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Metra Rail Partner: Service Meltdown Won’t Happen Again

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Jay Levine Jay Levine
Jay Levine is the chief correspondent for CBS 2 Chicago. He joined...
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(CBS) – Representatives for a Nebraska-based railroad that works with Metra to move commuters apologized Friday for its role in service disruptions during last week’s bitter cold snap.

“Our performance was unacceptable, but I stand by our team and we will do everything possible to make sure that we’re much better prepared for the next storm,” David Connell, a Union Pacific vice president, said as he addressed the Metra board.

Both the Union Pacific and Metra stressed that Friday’s meeting was meant to explain — not justify — what happened earlier this month. Also on hand were officials from the Burlington North railroad.

Commuter service was severely disrupted by the New Year’s one-two punch of snow and cold last week. That buried tracks, froze switches and disrupted fueling.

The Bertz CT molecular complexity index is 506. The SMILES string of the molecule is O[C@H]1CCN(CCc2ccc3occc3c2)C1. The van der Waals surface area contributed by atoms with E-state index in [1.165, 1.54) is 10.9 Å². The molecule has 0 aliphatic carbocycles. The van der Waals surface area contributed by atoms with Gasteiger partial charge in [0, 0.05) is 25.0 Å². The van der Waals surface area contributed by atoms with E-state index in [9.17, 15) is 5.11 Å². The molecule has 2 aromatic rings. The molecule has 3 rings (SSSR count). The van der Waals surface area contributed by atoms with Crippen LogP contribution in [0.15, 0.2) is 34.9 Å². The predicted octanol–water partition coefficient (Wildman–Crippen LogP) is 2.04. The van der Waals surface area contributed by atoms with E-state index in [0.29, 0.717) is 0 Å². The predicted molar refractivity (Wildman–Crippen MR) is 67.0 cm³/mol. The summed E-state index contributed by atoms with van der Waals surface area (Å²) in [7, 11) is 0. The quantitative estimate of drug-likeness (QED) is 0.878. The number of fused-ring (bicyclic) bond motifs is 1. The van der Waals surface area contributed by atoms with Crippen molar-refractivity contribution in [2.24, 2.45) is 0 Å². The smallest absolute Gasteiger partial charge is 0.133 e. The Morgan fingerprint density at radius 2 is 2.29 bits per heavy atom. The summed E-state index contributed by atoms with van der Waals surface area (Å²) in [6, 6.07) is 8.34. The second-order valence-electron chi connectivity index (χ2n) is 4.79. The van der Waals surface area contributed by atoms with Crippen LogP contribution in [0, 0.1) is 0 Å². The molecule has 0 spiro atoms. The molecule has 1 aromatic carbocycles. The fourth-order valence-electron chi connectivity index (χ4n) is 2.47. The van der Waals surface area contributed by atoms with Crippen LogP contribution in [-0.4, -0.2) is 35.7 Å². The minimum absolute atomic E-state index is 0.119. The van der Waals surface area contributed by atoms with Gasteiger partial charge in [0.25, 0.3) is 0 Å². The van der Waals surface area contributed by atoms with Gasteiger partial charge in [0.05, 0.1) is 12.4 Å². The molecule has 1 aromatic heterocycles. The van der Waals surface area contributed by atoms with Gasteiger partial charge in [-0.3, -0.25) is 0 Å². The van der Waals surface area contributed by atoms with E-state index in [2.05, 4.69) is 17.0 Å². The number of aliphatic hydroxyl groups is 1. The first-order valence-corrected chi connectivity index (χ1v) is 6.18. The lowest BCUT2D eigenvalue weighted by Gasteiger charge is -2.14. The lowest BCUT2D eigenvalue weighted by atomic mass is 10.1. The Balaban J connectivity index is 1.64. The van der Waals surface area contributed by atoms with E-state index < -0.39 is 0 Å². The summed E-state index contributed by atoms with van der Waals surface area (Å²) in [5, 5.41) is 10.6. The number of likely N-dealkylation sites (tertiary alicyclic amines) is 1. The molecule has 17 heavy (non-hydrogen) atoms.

The problems led to decisions like the one made by a UP controller in Omaha that dumped passengers onto an exposed Metra platform on the coldest day in decades.

“I could not believe that such a decision would come out of an organization such as yours,” Metra Board Member Arlene Mulder said. “To put people at risk in those temperatures is just unbelievable. I can’t imagine anyone making that decision.”

Connell promised that protocols were quickly put into place that will prevent such potential danger to passengers in the future.

Among the reforms: better communication between those making the decisions and people on the ground.

No one appeared to be hiding behind the excuse that this was a perfect storm of snow and ice.

More harsh weather is set for next week.

“There’s a lot of scrutiny on this. We are going be working overtime to make sure everything is where it needs to be,” the UP’s Wes Lujan said.

The fact is, there’s not a whole lot Metra can do. The Union Pacific and Burlington Northern are basically freight-haulers that also carry some commuters because there’s no one else to do it.

There’s effectively no one for Metra to turn to, no matter how bad the remote-control management gets.

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